I already had most of these songs on my Chuck Berry "Chess Box," and I'm happy to have them again in a single disc format. Speakers Corner takes some time with their releases and the care that they put into each is obvious. The artwork is faithfully reproduced down to the last detail including the lack of a barcode. I'm unfamiliar with the black labels on the actual discs and I'm wondering if they've patterned their releases on original European pressings or something of that nature. I'm most familiar with the blue Chess labels. This, as they say, has nothing to do with the price of tea in china. The sound is why we're here, and we're in the right place. These pressings are pristine, and I can't tell that SC went out of their way at all to impress their own sound on these recordings. The same can't be said even for MoFi releases although I love their work and think it often exceeds the quality of the original releases. Clearly, I don't have any mint condition original Muddy Waters or Chuck Berry Chess records to compare the Speakers Corner versions to. My stereo doesn't have any tone controls and I don't have an equalizer so I hear what's on the records just as they are. If a record needs more bass, that's a recording that should have been made with more bass. That's not an issue with either of the Speakers Corner releases that we've touched on this month. If anything, I'd say the opposite is true. But I'm gonna get a ton of mileage out of these two discs. I'm finally getting my Chess Records fix in a high-quality vinyl format after all these years. I'm not throwing out my Muddy "Chess Box" or Chuck's, but I'll probably default to my Speakers Corner reissues for a while. And there's a Little Walter "Best Of" that I haven't grabbed yet. I will. You'll want to also if you're into this stuff. Speakers Corner is the best way I've found to enjoy the Chess sound so far.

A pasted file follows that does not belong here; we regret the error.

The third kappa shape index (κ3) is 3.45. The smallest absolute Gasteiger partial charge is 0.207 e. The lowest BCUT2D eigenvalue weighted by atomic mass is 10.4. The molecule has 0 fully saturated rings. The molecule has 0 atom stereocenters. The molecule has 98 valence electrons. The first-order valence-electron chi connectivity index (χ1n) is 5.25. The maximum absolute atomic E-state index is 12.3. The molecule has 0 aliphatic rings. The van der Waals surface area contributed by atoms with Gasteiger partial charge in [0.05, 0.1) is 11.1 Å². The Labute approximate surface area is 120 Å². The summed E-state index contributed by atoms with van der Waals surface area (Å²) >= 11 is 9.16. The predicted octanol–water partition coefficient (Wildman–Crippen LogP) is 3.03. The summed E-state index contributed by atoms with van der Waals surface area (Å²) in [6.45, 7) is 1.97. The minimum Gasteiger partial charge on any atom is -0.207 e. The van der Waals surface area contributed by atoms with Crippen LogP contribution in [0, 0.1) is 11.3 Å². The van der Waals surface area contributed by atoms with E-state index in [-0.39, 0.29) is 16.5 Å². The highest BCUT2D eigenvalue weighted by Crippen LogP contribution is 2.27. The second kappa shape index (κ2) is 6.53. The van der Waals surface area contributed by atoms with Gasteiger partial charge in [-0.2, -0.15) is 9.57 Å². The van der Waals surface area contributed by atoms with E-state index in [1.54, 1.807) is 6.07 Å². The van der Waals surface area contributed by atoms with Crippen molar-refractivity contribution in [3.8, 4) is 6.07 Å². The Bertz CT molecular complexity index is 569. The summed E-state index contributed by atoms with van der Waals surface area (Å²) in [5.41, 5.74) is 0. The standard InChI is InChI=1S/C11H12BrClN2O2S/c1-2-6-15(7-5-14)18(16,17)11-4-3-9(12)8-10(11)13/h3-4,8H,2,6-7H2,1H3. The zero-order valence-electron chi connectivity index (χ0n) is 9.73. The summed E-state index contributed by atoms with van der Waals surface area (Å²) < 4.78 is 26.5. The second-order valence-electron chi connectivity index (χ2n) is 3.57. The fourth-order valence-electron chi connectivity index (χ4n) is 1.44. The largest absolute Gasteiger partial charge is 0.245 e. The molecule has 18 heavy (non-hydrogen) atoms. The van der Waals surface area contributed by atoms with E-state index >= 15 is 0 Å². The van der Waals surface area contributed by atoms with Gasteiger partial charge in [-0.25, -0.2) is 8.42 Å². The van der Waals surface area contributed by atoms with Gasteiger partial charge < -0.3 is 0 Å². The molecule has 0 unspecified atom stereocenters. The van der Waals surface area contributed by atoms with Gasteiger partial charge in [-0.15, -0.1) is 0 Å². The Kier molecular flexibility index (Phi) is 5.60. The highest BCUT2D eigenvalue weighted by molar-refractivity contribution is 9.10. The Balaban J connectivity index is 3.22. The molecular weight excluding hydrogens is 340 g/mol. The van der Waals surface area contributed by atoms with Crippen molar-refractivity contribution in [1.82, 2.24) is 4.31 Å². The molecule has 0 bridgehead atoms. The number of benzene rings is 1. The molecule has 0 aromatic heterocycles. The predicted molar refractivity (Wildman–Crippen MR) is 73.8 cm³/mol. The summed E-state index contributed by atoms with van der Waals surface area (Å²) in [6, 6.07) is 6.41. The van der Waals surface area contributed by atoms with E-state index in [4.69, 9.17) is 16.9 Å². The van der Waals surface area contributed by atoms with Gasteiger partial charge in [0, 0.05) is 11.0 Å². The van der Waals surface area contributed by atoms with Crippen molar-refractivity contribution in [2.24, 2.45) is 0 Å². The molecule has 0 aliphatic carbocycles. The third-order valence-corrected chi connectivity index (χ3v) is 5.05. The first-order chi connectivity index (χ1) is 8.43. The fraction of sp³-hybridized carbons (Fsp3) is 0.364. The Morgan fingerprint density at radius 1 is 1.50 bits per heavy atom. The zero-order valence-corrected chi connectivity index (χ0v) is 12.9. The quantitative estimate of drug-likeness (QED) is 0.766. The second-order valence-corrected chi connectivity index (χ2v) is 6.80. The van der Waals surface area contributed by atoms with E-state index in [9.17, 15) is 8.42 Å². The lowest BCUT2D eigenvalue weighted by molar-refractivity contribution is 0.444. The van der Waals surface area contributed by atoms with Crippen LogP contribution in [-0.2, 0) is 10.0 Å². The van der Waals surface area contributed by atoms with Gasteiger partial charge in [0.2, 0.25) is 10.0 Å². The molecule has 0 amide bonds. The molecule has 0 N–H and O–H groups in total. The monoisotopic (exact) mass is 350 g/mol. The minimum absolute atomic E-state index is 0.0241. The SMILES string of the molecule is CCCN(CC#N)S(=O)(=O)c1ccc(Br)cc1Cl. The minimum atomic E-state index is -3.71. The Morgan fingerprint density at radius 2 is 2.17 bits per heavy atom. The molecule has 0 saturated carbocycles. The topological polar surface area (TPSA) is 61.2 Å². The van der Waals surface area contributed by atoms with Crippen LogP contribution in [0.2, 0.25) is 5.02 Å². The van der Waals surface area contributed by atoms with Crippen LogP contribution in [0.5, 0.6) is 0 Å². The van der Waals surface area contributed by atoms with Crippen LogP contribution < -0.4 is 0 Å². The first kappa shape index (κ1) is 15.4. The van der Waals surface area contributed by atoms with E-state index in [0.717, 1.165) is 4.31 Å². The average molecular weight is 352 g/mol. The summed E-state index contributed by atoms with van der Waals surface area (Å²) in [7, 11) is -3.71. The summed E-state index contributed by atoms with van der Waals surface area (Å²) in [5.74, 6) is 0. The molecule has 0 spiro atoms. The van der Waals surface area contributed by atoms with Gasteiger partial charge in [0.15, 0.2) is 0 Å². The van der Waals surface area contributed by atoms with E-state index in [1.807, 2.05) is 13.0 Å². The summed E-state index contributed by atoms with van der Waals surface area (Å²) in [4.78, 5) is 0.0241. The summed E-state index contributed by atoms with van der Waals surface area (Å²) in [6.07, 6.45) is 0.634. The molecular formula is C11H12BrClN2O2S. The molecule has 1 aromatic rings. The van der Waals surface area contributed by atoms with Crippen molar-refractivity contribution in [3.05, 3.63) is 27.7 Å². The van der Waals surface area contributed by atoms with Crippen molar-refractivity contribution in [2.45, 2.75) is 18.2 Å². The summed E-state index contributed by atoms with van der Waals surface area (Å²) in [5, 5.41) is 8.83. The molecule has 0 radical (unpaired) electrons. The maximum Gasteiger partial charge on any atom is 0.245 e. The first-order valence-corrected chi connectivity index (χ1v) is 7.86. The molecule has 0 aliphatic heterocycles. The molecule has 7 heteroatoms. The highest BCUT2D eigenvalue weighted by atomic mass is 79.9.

Muddy Waters "Muddy Waters at Newport 1960" Chess Records/Speakers Corner
I've wanted a near mint original mono copy of "Muddy Waters at Newport" at an affordable price for as long as I can remember. I've also wanted a date with Scarlett Johansson for just as long, and at this point I think I stand a better chance with her than I do finding the record. Original copies are extant, but they're usually thrashed. When they're not, their pricey. There are a million variations on the stereo version, most with gaudy additions to the original artwork screaming "Warning: crappy '80's version enclosed. Remastered directly from the Nice Price CD." Or they might as well. Speakers Corner claims to use nothing but tape, usually the original masters. And they have pretty good taste in what they choose to release too. Thus, I've settled for their stereo version. It's gonna get me through until I strike Ebay gold on a mono original. It's gonna happen, folks. I'm gonna win the lottery and take Scarlett on a romantic weekend getaway to Mendocino too. Watch.